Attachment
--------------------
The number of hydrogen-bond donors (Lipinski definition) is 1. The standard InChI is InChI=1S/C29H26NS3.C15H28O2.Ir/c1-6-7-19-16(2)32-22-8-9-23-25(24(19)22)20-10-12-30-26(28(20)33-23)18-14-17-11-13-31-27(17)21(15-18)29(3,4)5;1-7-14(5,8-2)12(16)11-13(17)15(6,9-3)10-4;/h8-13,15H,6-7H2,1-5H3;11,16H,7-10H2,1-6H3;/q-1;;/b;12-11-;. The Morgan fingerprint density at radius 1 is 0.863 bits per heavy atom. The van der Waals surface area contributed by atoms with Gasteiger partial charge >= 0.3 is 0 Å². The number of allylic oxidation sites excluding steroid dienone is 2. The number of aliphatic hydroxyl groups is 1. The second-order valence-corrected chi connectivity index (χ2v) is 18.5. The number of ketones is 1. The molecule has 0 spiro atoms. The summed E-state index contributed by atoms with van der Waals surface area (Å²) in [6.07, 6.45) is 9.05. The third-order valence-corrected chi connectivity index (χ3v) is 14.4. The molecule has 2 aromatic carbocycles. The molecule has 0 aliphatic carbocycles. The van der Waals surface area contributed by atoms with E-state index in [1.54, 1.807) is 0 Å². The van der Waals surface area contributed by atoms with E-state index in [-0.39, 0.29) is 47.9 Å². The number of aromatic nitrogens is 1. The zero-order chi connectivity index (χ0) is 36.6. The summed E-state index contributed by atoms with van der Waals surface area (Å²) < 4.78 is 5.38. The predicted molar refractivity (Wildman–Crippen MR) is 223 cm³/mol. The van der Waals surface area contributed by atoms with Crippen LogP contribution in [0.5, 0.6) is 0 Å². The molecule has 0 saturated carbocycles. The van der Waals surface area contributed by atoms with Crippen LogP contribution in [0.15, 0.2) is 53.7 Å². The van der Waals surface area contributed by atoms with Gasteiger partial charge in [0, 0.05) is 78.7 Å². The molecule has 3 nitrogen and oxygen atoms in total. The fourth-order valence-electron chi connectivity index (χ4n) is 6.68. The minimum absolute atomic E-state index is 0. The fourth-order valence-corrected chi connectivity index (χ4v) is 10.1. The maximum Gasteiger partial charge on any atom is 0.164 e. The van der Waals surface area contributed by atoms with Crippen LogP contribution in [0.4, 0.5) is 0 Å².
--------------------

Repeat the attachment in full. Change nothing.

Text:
The number of hydrogen-bond donors (Lipinski definition) is 1. The standard InChI is InChI=1S/C29H26NS3.C15H28O2.Ir/c1-6-7-19-16(2)32-22-8-9-23-25(24(19)22)20-10-12-30-26(28(20)33-23)18-14-17-11-13-31-27(17)21(15-18)29(3,4)5;1-7-14(5,8-2)12(16)11-13(17)15(6,9-3)10-4;/h8-13,15H,6-7H2,1-5H3;11,16H,7-10H2,1-6H3;/q-1;;/b;12-11-;. The Morgan fingerprint density at radius 1 is 0.863 bits per heavy atom. The van der Waals surface area contributed by atoms with Gasteiger partial charge >= 0.3 is 0 Å². The number of allylic oxidation sites excluding steroid dienone is 2. The number of aliphatic hydroxyl groups is 1. The second-order valence-corrected chi connectivity index (χ2v) is 18.5. The number of ketones is 1. The molecule has 0 spiro atoms. The summed E-state index contributed by atoms with van der Waals surface area (Å²) in [6.07, 6.45) is 9.05. The third-order valence-corrected chi connectivity index (χ3v) is 14.4. The molecule has 2 aromatic carbocycles. The molecule has 0 aliphatic carbocycles. The van der Waals surface area contributed by atoms with E-state index in [1.54, 1.807) is 0 Å². The van der Waals surface area contributed by atoms with E-state index in [-0.39, 0.29) is 47.9 Å². The number of aromatic nitrogens is 1. The zero-order chi connectivity index (χ0) is 36.6. The summed E-state index contributed by atoms with van der Waals surface area (Å²) < 4.78 is 5.38. The predicted molar refractivity (Wildman–Crippen MR) is 223 cm³/mol. The van der Waals surface area contributed by atoms with Crippen LogP contribution in [0.5, 0.6) is 0 Å². The molecule has 0 saturated carbocycles. The van der Waals surface area contributed by atoms with Crippen LogP contribution in [0.15, 0.2) is 53.7 Å². The van der Waals surface area contributed by atoms with Gasteiger partial charge in [0, 0.05) is 78.7 Å². The molecule has 3 nitrogen and oxygen atoms in total. The fourth-order valence-electron chi connectivity index (χ4n) is 6.68. The minimum absolute atomic E-state index is 0. The fourth-order valence-corrected chi connectivity index (χ4v) is 10.1. The maximum Gasteiger partial charge on any atom is 0.164 e. The van der Waals surface area contributed by atoms with Crippen LogP contribution in [0.4, 0.5) is 0 Å².